Fas-mediated apoptosis is a major physiologic mechanism by which activated T cells are eliminated after antigen-stimulated clonal expansion generates a specific cellular immune response. Because activated T cells are the major effectors of allograft rejection, we hypothesized that genetically modifying allogeneic bone marrow (BM) cells prior to transplantation could provide some protection from host T-cell attack, thus enhancing donor cell engraftment in bone marrow transplantation (BMT). We undertook studies to determine the outcome of lentiviral vector-mediated transduction of Fas ligand (FasL) into lineage antigen-negative (lin) mouse BM cells (lin BMs), in an allogeneic BMT model. FasL-modified lin BMs killed Fas-expressing T cells in vitro. Mice that received transplants of allogeneic FasL+ linBMs had enhanced short-term engraftment, after nonmyeloablative conditioning, as compared to controls. We observed no major hepatic toxicity or hematopoietic or immune impairment in recipient mice at these time points. These results suggest potential therapeutic approaches by manipulating lymphohematopoietic stem-progenitor cells to express FasL or other immune-modulating genes in the context of BMT.


General radiopharmacologic immunosuppression is the primary method used to decrease the immune rejection response of the host against allogeneic donor hematopoietic and organ transplant grafts. Development of more specific, cellular therapies designed to induce antigen-specific tolerance would be widely applicable in many transplantation settings. Studies have begun to investigate potential avenues for novel cellular-based therapies by producing tolerance using immature dendritic cells (DCs) alone,1 2 as well as DCs genetically modified to express a number of immunoregulatory genes, including interleukin 10 (IL-10),3 transforming growth factor β (TGF-β),4 CTLA4-Ig,4 and Fas ligand (FasL).5 6 These approaches confer tolerance in certain defined experimental settings. The Fas pathway offers an intriguing opportunity to manipulate the antidonor immune response in the bone marrow transplantation (BMT) setting, because allograft rejection is mediated primarily by activated host antidonor T cells and because activated T cells generally express high levels of the Fas receptor and are susceptible to Fas-mediated apoptosis, at least during the later stages of activation (“activation-induced cell death”).7-9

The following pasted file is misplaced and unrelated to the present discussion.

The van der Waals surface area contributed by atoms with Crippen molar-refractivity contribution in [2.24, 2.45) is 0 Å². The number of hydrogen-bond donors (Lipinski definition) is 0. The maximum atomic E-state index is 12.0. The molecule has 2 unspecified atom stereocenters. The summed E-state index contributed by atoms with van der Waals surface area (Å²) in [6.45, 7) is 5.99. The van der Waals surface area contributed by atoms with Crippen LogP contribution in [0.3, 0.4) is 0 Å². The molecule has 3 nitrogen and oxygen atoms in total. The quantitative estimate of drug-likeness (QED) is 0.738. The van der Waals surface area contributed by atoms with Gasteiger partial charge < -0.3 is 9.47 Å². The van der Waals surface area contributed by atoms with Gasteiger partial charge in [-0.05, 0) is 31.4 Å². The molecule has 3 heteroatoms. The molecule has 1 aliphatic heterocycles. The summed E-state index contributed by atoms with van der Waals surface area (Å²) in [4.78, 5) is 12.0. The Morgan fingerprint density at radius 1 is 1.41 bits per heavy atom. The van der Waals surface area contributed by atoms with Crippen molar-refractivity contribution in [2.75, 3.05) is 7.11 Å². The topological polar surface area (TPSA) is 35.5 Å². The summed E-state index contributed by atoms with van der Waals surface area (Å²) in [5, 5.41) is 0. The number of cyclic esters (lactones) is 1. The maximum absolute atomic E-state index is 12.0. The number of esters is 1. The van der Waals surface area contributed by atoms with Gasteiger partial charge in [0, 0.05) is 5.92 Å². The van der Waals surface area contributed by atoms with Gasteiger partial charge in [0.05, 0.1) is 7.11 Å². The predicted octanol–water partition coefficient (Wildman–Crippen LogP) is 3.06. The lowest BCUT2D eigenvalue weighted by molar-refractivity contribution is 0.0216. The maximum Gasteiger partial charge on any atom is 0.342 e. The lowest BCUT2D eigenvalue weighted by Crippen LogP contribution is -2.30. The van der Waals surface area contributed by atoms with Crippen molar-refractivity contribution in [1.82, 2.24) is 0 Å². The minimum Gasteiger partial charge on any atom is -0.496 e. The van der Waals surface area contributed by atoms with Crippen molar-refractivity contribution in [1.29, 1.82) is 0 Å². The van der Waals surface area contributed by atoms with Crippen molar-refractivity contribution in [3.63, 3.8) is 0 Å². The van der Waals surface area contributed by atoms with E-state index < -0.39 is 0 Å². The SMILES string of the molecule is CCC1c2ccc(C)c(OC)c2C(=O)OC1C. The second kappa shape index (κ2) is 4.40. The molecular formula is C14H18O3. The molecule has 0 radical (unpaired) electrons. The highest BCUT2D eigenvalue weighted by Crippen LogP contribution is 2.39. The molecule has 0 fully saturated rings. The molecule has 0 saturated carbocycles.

Conflicting results have been obtained on the effects of expressing FasL in experimental solid organ allografts. For pancreatic islet cell allografts, the initial report found increased graft acceptance,10 but later studies indicated that FasL+ pancreatic allografts became infiltrated with neutrophils and suffered enhanced rejection.11 Tolerance to FasL+ allografts was shown in thyroid12 and lung13 models. FasL expression was also shown to inhibit allogeneic recognition of tumor cells.14 The circumstances leading to these conflicting results are complex, and there are multiple differences among these model systems, including the strains of mice and the immunosuppressive regimens. In addition, the local environment may influence the nature of the response to FasL expression. For example, TGF-β inhibited the proinflammatory effects of FasL in a tumor rejection model.15